months. As we discussed important topics for sermons, several spoke about the current political situation we are in as we look towards electing a new President in November. The gist of the discussion was how to deal with the current national political climate in which there is so much anger and frustration in the general public and so much obstructionism in Congress, partisanship and vitriol, viciousness and debasement, crudity, if you will, among many of the candidates. How have we reached such a level of incivility and baseness, shockingly in which the media and a segment of the population is encouraging and supporting? We have become an embarrassment to ourselves as the world community looks on and wonders and worries, what is going on in the U.S. of A? A situation in which it appears that the two major party candidates for President both have a disapproval rating of over 50%. What have we come to? What to do as concerned citizens and people of faith?

As I reflected upon this topic, I stumbled across an amazing reflection by a former monk, now therapist and spiritual counselor, who also writes extensively, named Thomas Moore, who suggests in a chapter in one of his books, entitled: “The Spirituality of Politics,” that in our determination to keep church and state separate (a very important contribution of this country to the idea of democracy), nevertheless, in the process “… we have created a wholly secular state that can’t truly govern a people, because it’s activities ignore the needs of the soul and play out as if a human community were a mere aggregate of inanimate bodies.” So is Moore suggesting a blurring of the lines of separation of church/synagogue/mosque and state? I don’t think so. So what DOES he mean and why do I think he might be on to something?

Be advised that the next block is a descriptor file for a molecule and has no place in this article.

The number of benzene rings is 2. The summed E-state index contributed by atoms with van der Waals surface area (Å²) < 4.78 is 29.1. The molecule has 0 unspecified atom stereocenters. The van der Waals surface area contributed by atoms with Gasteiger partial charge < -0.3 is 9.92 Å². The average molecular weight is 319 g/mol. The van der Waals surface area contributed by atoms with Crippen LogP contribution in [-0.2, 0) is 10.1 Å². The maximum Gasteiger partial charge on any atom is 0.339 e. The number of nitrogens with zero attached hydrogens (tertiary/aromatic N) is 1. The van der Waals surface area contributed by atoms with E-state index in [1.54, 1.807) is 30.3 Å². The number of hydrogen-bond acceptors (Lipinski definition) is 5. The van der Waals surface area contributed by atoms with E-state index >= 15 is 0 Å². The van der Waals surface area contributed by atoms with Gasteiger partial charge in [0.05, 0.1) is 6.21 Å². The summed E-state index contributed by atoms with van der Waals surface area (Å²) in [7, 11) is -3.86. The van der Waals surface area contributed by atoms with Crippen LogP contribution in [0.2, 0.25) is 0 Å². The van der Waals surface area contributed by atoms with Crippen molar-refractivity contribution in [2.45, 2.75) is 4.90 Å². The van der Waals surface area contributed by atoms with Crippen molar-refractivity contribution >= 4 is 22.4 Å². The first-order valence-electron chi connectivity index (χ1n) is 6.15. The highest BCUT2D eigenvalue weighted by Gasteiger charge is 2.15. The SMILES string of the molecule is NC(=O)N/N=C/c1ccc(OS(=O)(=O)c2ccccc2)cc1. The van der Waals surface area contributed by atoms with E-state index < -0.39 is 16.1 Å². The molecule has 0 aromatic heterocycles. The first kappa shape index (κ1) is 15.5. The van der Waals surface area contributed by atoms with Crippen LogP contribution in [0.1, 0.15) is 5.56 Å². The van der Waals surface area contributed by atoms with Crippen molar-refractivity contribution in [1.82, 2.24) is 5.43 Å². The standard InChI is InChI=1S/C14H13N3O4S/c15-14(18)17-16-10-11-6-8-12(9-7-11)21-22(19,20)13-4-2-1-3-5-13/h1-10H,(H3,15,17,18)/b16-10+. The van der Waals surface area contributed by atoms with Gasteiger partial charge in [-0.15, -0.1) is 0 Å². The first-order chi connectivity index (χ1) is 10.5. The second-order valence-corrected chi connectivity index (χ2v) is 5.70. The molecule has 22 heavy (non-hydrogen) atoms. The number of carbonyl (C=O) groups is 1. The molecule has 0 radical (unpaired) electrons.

Firstly, Moore believes, as I suspect many of us do, and certainly helps explain why there is such anger, discontent, “throw the bumbs out” mentality in the wider citizenry, that our political system has become pretty corrupted by money, misuse of power, too many politicians serving their own interests or those of a privileged few, while losing focus on the essential role of government and political leaders to work for the common good, to especially look out for the poor and disabled, essentially serving and CARING for the community – public servants in the best sense of the term. And that is precisely where for Moore the spiritual comes into play in politics. “The ancient Greeks knew that they were held together as a community by a divine spirit, or by a number of spirits,” and Confucius argued that it was essential that political leaders have strong moral character and were motivated by service to all. So when all of this breaks down, writes Moore, as we could argue has occurred, we all must step up and be “politicians,” we all must be concerned about what’s best for the community, and we all must acknowledge that there is a “holy, sacred, and spiritual dimension to community life.” And we all become political when “… we realize that our lives are not bounded by the perimeters of self, family, and home … (but also include) neighborhood, town, region, nation and world.” That’s why Andrew DeFranza preached here two weeks ago and encouraged residents of Hamilton to attend an important meeting on an affordable housing project in Hamilton, and to voice one’s opinion as to whether or not this project was best for the community and society, and especially for people of limited means who need housing and schooling and public services. Andrew realized, as do many of us, that the religious community has a major role in the political world to